It starts with a couple seed catalogs, then a couple warm days, a switch of the clock and suddenly its Spring!
For us at Vivant, these days leading up to the Easter and Passover holidays are full of plans that we hope and pray the weather will cooperate for.
And with Easter on April 1, you just never know what the weather will bring. Lucky for us (and also due to quite a bit of planning) our greenhouse partners were ready, hardening off daffodils, tulips and violas earlier than ever so we can have blossoms in time for the celebration.
Here's a few quick notes to consider when planting in your Spring Displays:
1) Are your plants cold-hardy enough? With the holidays this early, Easter Lillies, Hydrangeas and other popular Spring plants aren't yet ready to be outdoors. Always ask if the plant could survive snow before you take it home to avoid an expensive shock.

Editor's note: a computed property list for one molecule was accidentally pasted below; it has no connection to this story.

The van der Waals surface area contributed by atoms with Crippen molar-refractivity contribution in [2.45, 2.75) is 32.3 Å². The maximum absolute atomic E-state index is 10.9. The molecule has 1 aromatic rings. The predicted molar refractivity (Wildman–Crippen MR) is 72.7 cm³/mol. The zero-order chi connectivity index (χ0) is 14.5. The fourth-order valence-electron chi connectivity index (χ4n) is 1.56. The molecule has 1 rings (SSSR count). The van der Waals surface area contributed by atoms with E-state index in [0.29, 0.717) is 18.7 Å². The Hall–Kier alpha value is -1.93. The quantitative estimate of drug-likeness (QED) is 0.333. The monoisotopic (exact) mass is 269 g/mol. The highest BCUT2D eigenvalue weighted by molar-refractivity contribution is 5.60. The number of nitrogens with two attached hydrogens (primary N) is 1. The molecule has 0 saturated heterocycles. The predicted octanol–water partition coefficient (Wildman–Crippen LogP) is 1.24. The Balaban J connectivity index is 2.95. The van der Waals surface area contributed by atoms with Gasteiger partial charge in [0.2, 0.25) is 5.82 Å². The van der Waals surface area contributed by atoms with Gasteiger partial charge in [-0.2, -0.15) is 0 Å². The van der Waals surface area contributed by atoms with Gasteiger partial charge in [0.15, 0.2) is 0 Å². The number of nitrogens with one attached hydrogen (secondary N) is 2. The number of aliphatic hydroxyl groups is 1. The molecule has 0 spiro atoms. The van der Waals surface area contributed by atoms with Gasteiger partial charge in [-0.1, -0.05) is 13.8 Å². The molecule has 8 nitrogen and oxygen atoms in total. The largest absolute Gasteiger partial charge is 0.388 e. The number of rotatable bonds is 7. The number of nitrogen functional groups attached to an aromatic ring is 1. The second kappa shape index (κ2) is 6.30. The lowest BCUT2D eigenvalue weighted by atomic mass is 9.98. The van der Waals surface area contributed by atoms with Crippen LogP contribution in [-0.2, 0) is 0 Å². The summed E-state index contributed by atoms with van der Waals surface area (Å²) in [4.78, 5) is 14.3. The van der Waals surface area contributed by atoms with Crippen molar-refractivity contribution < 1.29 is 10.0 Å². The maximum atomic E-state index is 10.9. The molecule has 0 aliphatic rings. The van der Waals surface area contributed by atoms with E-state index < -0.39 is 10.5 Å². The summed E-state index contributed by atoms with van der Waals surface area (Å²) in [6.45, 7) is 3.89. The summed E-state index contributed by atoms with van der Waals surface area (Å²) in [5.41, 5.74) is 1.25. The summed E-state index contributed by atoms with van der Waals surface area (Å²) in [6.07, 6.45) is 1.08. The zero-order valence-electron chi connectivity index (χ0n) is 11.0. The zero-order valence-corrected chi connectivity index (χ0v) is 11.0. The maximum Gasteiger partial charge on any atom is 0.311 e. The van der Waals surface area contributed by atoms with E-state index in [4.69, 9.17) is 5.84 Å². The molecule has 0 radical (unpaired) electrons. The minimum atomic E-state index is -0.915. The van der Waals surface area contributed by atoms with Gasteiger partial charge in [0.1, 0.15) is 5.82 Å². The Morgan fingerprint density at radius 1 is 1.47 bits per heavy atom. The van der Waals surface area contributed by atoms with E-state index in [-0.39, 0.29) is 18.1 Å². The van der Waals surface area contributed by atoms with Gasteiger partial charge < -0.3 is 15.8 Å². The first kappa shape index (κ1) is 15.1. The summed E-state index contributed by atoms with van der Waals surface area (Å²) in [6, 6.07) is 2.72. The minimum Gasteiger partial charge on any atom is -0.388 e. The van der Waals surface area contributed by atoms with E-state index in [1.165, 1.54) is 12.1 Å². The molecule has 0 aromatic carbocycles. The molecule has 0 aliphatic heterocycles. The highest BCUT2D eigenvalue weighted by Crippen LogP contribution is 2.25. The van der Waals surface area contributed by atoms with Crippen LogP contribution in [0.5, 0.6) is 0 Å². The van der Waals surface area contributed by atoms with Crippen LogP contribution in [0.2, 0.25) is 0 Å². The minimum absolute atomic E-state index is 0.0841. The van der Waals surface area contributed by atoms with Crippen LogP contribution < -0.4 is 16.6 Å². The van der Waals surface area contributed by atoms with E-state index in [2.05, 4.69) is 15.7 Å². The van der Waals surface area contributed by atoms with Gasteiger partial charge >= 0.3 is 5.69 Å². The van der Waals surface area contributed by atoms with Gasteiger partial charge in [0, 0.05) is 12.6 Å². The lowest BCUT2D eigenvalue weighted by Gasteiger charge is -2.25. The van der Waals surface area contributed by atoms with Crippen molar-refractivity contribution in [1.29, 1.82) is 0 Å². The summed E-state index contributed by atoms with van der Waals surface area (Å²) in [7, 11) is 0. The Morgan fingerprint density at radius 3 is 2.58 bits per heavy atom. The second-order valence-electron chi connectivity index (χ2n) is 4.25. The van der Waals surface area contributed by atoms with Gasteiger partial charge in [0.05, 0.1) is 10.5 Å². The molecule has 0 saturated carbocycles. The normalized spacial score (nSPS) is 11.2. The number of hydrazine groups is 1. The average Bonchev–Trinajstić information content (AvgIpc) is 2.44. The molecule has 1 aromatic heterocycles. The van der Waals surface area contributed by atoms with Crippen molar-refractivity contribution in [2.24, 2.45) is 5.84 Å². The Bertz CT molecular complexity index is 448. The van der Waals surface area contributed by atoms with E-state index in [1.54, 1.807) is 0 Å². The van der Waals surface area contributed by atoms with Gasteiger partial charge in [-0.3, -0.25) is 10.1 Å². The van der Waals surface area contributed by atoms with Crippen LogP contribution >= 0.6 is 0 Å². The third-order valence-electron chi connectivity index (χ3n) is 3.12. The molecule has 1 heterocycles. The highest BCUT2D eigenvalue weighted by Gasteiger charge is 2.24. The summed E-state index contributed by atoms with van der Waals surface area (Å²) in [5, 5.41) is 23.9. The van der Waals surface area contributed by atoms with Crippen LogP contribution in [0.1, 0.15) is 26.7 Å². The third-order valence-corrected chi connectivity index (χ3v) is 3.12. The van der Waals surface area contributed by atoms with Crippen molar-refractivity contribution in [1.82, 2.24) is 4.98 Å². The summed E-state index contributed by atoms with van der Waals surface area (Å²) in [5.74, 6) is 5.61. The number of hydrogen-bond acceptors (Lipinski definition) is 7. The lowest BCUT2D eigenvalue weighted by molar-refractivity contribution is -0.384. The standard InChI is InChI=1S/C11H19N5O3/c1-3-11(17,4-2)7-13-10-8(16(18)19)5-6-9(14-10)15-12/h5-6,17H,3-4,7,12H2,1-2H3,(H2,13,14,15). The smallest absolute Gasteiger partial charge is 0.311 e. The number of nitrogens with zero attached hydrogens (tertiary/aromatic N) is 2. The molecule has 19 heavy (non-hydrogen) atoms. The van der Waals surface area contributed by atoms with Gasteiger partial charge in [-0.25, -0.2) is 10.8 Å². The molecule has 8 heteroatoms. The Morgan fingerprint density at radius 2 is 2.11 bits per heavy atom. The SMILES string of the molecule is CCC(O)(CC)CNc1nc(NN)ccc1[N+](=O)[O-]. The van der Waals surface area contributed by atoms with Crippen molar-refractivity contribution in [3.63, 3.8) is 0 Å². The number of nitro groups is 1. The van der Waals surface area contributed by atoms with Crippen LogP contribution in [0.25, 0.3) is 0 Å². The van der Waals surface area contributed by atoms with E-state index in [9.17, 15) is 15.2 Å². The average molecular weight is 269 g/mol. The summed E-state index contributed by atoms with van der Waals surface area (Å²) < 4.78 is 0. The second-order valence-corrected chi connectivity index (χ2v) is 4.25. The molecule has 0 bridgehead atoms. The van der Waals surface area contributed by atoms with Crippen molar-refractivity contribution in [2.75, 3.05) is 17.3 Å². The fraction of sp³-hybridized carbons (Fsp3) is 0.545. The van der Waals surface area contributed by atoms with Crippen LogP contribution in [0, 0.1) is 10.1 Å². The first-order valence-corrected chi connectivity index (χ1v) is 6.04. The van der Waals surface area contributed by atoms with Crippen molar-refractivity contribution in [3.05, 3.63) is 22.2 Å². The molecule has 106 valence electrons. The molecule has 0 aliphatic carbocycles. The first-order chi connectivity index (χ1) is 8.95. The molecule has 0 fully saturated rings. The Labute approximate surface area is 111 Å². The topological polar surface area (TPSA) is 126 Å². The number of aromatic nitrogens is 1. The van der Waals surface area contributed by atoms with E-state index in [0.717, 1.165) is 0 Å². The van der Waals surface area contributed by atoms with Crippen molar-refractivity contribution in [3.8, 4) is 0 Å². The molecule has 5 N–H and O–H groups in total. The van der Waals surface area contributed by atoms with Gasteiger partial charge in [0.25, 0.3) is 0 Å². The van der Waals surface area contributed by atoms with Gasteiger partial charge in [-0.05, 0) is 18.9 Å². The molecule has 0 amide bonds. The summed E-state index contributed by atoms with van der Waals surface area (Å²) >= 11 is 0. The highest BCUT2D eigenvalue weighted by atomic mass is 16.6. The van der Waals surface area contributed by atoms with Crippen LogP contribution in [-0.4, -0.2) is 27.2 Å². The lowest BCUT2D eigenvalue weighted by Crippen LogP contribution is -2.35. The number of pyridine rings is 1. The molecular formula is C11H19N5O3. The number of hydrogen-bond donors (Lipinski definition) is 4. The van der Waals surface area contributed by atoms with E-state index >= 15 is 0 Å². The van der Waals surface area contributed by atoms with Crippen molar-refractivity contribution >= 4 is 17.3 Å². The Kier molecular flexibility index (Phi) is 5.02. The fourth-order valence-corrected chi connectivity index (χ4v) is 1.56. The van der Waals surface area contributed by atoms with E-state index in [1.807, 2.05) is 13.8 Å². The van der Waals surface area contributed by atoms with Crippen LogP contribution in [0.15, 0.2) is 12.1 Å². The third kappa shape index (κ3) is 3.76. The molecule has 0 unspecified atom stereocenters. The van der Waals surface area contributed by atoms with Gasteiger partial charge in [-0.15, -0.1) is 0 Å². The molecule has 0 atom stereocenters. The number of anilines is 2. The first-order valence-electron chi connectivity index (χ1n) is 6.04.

2) What's your end game? Do you plan to add plants in a few weeks when the temperatures rise? Do you want to save the bulbs for next season? Thinking about these things now will affect how you approach your containers. For example, in a shallow window box, I plant daffodils and Violas for Spring but only fill the front two thirds of the container. As the season progresses, the violas will fill in while the daffodils fade and I can sneak tall Summer blooms in the back. This saves the bulbs for next season, and saves quite a bit of my Spring and Summer planting budget.
3) Remember your Soil and Water Needs. Temperatures are cool and rainstorms are frequent, often rushing planting times. But taking the extra time now to add soil amendments like compost and to water the first planting deeply will ensure the longevity of your plants. Remember as well to water a little less frequently after this first planting. Because the temperatures are lower and the days are cloudier, less water will be evaporating from the soil.
Happy Spring from all of us to you!
Kasey Eaves is the owner and founder of Vivant Gardening Services. When she is not in the dirt, she is traveling the world, learning how nature thrives in every space it finds.